Searching over 5,500,000 cases.

Buy This Entire Record For $7.95

Download the entire decision to receive the complete text, official citation,
docket number, dissents and concurrences, and footnotes for this case.

Learn more about what you receive with purchase of this case.

Evans v. York County, Inc.

United States District Court, D. South Carolina, Rock Hill Division

November 15, 2017

Reginald Evans, Plaintiff,
York County, Inc. and B.H. Management, Pace River Apartment, Defendants.


          Joseph F. Anderson, Jr. United States District Judge


         Reginald Evans (“Plaintiff”), proceeding pro se and in forma pauperis, brings this action against York County, Inc. and B.H. Management, Pace River Apartment, (collectively “Defendants”), claiming Defendants violated his constitutional rights. (ECF No. 73).

         After reviewing the pleadings, the Magistrate Judge assigned to this action[1] prepared a thorough Report and Recommendation (“Report”) and opined that this Court should dismiss this case with prejudice and without issuance and service of process. (ECF No. 78 p. 7). The Report sets forth, in detail, the relevant facts and standards of law on this matter, and this Court incorporates those facts and standards without a recitation. On October 30, 2017, the Court received Plaintiff's objection to the Report. (ECF No. 81). Thus, this matter is ripe for review.

         The Court is charged with making a de novo determination of those portions of the Report to which specific objections are made, and the Court may accept, reject, or modify, in whole or in part, the recommendation of the Magistrate Judge, or recommit the matter to the Magistrate Judge with instructions. See 28 U.S.C. § 636(b)(1). However, a district court is only required to conduct a de novo review of the specific portions of the Magistrate Judge's Report to which an objection is made. See 28 U.S.C. § 636(b); Fed.R.Civ.P. 72(b); Carniewski v. W. Virginia Bd. of Prob. & Parole, 974 F.2d 1330 (4th Cir. 1992). In the absence of specific objections to portions of the Magistrate's Report, this Court is not required to give an explanation for adopting the recommendation. See Camby v. Davis, 718 F.2d 198, 199 (4th Cir. 1983).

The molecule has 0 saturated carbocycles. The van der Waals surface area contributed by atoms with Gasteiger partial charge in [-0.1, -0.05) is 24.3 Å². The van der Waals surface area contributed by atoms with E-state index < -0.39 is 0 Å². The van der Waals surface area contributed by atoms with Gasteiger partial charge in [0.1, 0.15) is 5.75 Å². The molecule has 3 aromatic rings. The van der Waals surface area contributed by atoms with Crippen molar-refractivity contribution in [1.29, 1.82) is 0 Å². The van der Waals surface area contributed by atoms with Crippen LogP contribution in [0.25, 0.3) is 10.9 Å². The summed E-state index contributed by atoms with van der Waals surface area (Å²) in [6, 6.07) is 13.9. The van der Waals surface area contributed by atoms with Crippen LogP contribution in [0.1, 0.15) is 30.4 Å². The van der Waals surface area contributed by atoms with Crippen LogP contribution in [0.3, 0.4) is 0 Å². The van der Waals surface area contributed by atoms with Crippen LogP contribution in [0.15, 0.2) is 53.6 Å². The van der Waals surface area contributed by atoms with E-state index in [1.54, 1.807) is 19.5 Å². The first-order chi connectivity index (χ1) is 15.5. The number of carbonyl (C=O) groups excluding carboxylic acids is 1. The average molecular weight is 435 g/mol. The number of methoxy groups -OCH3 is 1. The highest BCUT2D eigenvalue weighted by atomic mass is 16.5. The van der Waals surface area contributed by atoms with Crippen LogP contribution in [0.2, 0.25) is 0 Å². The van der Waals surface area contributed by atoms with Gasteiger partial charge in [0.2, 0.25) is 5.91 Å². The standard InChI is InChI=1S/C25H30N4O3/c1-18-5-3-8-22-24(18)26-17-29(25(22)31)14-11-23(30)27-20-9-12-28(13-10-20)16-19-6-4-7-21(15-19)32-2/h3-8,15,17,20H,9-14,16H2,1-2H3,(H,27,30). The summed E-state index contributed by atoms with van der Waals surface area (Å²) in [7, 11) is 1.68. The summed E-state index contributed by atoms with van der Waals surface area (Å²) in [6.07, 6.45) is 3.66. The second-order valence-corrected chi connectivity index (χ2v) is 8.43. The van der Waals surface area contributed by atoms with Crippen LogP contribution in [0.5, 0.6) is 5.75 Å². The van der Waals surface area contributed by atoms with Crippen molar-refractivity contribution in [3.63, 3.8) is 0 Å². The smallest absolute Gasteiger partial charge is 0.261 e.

On December 15, 2015, Plaintiff filed his initial complaint against York County; City of Rick Hill; B.H. Management; Paces River Apartment; Magistrate Judge Clifford Berinsky; Thomas I. Howard; Brownlee Law Firm, PLLC; Dina D. Biggs; Alyssa Pruitt; and Land Star Transportation Logistic, Inc., alleging a violation of his constitutional rights. (ECF No. 1). This Court dismissed the Complaint on March 29, 2016. (ECF No. 15). Thereafter, Plaintiff appealed, and the Fourth Circuit Court of Appeals found that Plaintiff could remedy the deficiencies in his original complaint by filing an amended complaint. (ECF Nos. 18, 23).